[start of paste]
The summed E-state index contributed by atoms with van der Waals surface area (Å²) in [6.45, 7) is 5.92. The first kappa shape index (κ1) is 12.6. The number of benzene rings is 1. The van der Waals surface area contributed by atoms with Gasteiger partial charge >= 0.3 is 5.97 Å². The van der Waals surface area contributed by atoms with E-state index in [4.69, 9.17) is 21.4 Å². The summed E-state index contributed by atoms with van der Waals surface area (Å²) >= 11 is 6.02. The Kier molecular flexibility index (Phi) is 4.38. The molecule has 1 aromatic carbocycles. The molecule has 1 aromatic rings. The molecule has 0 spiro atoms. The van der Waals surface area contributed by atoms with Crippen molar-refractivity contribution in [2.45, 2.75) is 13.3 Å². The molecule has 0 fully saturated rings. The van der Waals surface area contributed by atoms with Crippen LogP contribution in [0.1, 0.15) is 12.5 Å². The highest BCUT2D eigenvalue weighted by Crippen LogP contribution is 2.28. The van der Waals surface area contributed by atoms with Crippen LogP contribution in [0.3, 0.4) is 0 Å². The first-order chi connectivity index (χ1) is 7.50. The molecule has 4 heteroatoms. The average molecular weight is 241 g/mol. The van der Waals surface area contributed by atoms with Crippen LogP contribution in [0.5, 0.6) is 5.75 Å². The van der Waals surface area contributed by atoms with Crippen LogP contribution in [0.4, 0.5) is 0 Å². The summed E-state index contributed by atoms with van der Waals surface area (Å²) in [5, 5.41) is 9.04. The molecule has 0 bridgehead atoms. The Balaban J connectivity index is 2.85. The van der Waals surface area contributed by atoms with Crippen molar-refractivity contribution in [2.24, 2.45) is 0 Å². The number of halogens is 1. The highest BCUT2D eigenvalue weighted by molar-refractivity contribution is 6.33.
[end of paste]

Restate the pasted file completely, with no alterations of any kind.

The summed E-state index contributed by atoms with van der Waals surface area (Å²) in [6.45, 7) is 5.92. The first kappa shape index (κ1) is 12.6. The number of benzene rings is 1. The van der Waals surface area contributed by atoms with Gasteiger partial charge >= 0.3 is 5.97 Å². The van der Waals surface area contributed by atoms with E-state index in [4.69, 9.17) is 21.4 Å². The summed E-state index contributed by atoms with van der Waals surface area (Å²) >= 11 is 6.02. The Kier molecular flexibility index (Phi) is 4.38. The molecule has 1 aromatic carbocycles. The molecule has 1 aromatic rings. The molecule has 0 spiro atoms. The van der Waals surface area contributed by atoms with Crippen molar-refractivity contribution in [2.45, 2.75) is 13.3 Å². The molecule has 0 fully saturated rings. The van der Waals surface area contributed by atoms with Crippen LogP contribution in [0.1, 0.15) is 12.5 Å². The highest BCUT2D eigenvalue weighted by Crippen LogP contribution is 2.28. The van der Waals surface area contributed by atoms with Crippen LogP contribution in [0.3, 0.4) is 0 Å². The first-order chi connectivity index (χ1) is 7.50. The molecule has 4 heteroatoms. The average molecular weight is 241 g/mol. The van der Waals surface area contributed by atoms with Crippen LogP contribution in [0.5, 0.6) is 5.75 Å². The van der Waals surface area contributed by atoms with Crippen LogP contribution in [0.4, 0.5) is 0 Å². The summed E-state index contributed by atoms with van der Waals surface area (Å²) in [5, 5.41) is 9.04. The molecule has 0 bridgehead atoms. The Balaban J connectivity index is 2.85. The van der Waals surface area contributed by atoms with Crippen molar-refractivity contribution in [2.24, 2.45) is 0 Å². The number of halogens is 1. The highest BCUT2D eigenvalue weighted by molar-refractivity contribution is 6.33.